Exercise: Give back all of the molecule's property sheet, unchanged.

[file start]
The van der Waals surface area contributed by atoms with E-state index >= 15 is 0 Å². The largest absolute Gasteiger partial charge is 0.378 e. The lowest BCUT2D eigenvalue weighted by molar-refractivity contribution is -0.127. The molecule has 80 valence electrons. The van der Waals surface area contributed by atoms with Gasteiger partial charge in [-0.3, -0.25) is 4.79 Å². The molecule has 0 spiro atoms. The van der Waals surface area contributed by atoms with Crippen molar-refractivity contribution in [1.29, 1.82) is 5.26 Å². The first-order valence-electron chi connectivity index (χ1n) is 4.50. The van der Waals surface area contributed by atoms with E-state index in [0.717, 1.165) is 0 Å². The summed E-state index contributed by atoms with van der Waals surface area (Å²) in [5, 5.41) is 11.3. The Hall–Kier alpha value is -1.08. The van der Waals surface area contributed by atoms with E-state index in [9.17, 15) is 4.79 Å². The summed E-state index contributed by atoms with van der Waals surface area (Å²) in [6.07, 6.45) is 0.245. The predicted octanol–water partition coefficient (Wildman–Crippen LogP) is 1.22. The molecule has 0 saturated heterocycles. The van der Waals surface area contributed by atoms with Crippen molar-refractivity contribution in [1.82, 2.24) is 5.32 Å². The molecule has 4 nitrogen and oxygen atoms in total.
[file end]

The van der Waals surface area contributed by atoms with E-state index >= 15 is 0 Å². The largest absolute Gasteiger partial charge is 0.378 e. The lowest BCUT2D eigenvalue weighted by molar-refractivity contribution is -0.127. The molecule has 80 valence electrons. The van der Waals surface area contributed by atoms with Gasteiger partial charge in [-0.3, -0.25) is 4.79 Å². The molecule has 0 spiro atoms. The van der Waals surface area contributed by atoms with Crippen molar-refractivity contribution in [1.29, 1.82) is 5.26 Å². The first-order valence-electron chi connectivity index (χ1n) is 4.50. The van der Waals surface area contributed by atoms with E-state index in [0.717, 1.165) is 0 Å². The summed E-state index contributed by atoms with van der Waals surface area (Å²) in [5, 5.41) is 11.3. The Hall–Kier alpha value is -1.08. The van der Waals surface area contributed by atoms with E-state index in [9.17, 15) is 4.79 Å². The summed E-state index contributed by atoms with van der Waals surface area (Å²) in [6.07, 6.45) is 0.245. The predicted octanol–water partition coefficient (Wildman–Crippen LogP) is 1.22. The molecule has 0 saturated heterocycles. The van der Waals surface area contributed by atoms with Crippen molar-refractivity contribution in [1.82, 2.24) is 5.32 Å². The molecule has 4 nitrogen and oxygen atoms in total.